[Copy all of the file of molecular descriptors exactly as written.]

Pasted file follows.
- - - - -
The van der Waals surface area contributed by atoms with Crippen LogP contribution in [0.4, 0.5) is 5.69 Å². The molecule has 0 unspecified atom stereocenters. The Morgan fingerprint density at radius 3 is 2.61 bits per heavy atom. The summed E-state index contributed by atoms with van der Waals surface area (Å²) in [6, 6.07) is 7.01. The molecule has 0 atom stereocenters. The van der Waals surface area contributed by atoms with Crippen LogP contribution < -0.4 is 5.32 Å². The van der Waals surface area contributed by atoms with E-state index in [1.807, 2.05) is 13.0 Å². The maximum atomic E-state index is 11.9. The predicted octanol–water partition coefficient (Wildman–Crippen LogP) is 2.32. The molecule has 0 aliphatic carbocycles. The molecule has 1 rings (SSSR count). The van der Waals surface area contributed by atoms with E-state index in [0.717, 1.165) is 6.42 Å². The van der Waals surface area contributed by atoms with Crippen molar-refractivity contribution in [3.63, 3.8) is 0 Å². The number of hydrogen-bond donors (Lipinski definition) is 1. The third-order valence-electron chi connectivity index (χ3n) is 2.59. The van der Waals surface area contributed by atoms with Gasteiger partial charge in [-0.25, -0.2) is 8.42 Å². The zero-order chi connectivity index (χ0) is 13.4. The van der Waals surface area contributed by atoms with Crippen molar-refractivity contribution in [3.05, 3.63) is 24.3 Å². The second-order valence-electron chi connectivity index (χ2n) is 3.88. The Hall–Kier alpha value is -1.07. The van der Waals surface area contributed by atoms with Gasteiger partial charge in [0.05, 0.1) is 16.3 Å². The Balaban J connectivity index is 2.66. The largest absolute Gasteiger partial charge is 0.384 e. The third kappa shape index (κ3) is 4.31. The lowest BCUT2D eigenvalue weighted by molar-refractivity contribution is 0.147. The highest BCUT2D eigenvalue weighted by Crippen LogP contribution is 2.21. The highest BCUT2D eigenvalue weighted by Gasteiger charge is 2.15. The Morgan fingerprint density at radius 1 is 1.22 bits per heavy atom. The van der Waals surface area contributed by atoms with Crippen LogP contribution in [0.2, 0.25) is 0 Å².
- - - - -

The van der Waals surface area contributed by atoms with Crippen LogP contribution in [0.4, 0.5) is 5.69 Å². The molecule has 0 unspecified atom stereocenters. The Morgan fingerprint density at radius 3 is 2.61 bits per heavy atom. The summed E-state index contributed by atoms with van der Waals surface area (Å²) in [6, 6.07) is 7.01. The molecule has 0 atom stereocenters. The van der Waals surface area contributed by atoms with Crippen LogP contribution < -0.4 is 5.32 Å². The van der Waals surface area contributed by atoms with E-state index in [1.807, 2.05) is 13.0 Å². The maximum atomic E-state index is 11.9. The predicted octanol–water partition coefficient (Wildman–Crippen LogP) is 2.32. The molecule has 0 aliphatic carbocycles. The molecule has 1 rings (SSSR count). The van der Waals surface area contributed by atoms with E-state index in [0.717, 1.165) is 6.42 Å². The van der Waals surface area contributed by atoms with Crippen molar-refractivity contribution in [3.63, 3.8) is 0 Å². The number of hydrogen-bond donors (Lipinski definition) is 1. The third-order valence-electron chi connectivity index (χ3n) is 2.59. The van der Waals surface area contributed by atoms with Gasteiger partial charge in [-0.25, -0.2) is 8.42 Å². The zero-order chi connectivity index (χ0) is 13.4. The van der Waals surface area contributed by atoms with Crippen molar-refractivity contribution in [3.05, 3.63) is 24.3 Å². The second-order valence-electron chi connectivity index (χ2n) is 3.88. The Hall–Kier alpha value is -1.07. The van der Waals surface area contributed by atoms with Gasteiger partial charge in [0.05, 0.1) is 16.3 Å². The Balaban J connectivity index is 2.66. The largest absolute Gasteiger partial charge is 0.384 e. The third kappa shape index (κ3) is 4.31. The lowest BCUT2D eigenvalue weighted by molar-refractivity contribution is 0.147. The highest BCUT2D eigenvalue weighted by Crippen LogP contribution is 2.21. The highest BCUT2D eigenvalue weighted by Gasteiger charge is 2.15. The Morgan fingerprint density at radius 1 is 1.22 bits per heavy atom. The van der Waals surface area contributed by atoms with Crippen LogP contribution in [0.2, 0.25) is 0 Å².